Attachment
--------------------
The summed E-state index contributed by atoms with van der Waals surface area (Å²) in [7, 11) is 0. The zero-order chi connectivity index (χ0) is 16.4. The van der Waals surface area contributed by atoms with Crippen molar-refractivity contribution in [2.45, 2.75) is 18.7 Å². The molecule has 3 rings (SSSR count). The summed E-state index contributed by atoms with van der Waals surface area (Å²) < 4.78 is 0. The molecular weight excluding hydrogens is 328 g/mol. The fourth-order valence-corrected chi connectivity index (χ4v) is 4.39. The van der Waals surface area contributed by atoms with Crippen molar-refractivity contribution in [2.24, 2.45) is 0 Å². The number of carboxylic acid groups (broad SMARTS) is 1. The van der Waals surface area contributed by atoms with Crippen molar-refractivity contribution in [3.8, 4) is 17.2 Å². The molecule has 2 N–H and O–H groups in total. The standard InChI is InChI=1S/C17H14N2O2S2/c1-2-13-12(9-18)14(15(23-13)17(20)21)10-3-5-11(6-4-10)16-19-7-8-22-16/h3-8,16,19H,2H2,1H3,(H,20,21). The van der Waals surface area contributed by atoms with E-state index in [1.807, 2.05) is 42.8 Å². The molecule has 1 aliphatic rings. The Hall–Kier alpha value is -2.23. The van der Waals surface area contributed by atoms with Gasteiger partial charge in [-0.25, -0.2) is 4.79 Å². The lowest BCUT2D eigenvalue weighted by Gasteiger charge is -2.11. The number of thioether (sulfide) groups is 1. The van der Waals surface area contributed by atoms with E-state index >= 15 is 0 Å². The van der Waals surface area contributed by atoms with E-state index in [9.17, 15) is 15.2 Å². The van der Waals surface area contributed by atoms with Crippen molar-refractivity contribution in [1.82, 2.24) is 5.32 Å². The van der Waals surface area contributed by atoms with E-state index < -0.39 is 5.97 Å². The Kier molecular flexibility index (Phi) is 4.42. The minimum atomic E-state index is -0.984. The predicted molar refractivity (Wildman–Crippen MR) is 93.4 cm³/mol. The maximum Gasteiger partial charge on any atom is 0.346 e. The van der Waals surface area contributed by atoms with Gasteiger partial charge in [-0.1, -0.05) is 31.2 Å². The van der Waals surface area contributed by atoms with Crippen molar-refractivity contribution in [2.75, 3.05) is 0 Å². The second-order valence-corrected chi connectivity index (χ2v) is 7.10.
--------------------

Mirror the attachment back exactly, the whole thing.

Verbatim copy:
The summed E-state index contributed by atoms with van der Waals surface area (Å²) in [7, 11) is 0. The zero-order chi connectivity index (χ0) is 16.4. The van der Waals surface area contributed by atoms with Crippen molar-refractivity contribution in [2.45, 2.75) is 18.7 Å². The molecule has 3 rings (SSSR count). The summed E-state index contributed by atoms with van der Waals surface area (Å²) < 4.78 is 0. The molecular weight excluding hydrogens is 328 g/mol. The fourth-order valence-corrected chi connectivity index (χ4v) is 4.39. The van der Waals surface area contributed by atoms with Crippen molar-refractivity contribution in [2.24, 2.45) is 0 Å². The number of carboxylic acid groups (broad SMARTS) is 1. The van der Waals surface area contributed by atoms with Crippen molar-refractivity contribution in [3.8, 4) is 17.2 Å². The molecule has 2 N–H and O–H groups in total. The standard InChI is InChI=1S/C17H14N2O2S2/c1-2-13-12(9-18)14(15(23-13)17(20)21)10-3-5-11(6-4-10)16-19-7-8-22-16/h3-8,16,19H,2H2,1H3,(H,20,21). The van der Waals surface area contributed by atoms with E-state index in [1.807, 2.05) is 42.8 Å². The molecule has 1 aliphatic rings. The Hall–Kier alpha value is -2.23. The van der Waals surface area contributed by atoms with Gasteiger partial charge in [-0.25, -0.2) is 4.79 Å². The lowest BCUT2D eigenvalue weighted by Gasteiger charge is -2.11. The number of thioether (sulfide) groups is 1. The van der Waals surface area contributed by atoms with E-state index >= 15 is 0 Å². The van der Waals surface area contributed by atoms with E-state index in [9.17, 15) is 15.2 Å². The van der Waals surface area contributed by atoms with Crippen molar-refractivity contribution in [1.82, 2.24) is 5.32 Å². The van der Waals surface area contributed by atoms with E-state index < -0.39 is 5.97 Å². The Kier molecular flexibility index (Phi) is 4.42. The minimum atomic E-state index is -0.984. The predicted molar refractivity (Wildman–Crippen MR) is 93.4 cm³/mol. The maximum Gasteiger partial charge on any atom is 0.346 e. The van der Waals surface area contributed by atoms with Gasteiger partial charge in [-0.1, -0.05) is 31.2 Å². The van der Waals surface area contributed by atoms with Crippen molar-refractivity contribution in [2.75, 3.05) is 0 Å². The second-order valence-corrected chi connectivity index (χ2v) is 7.10.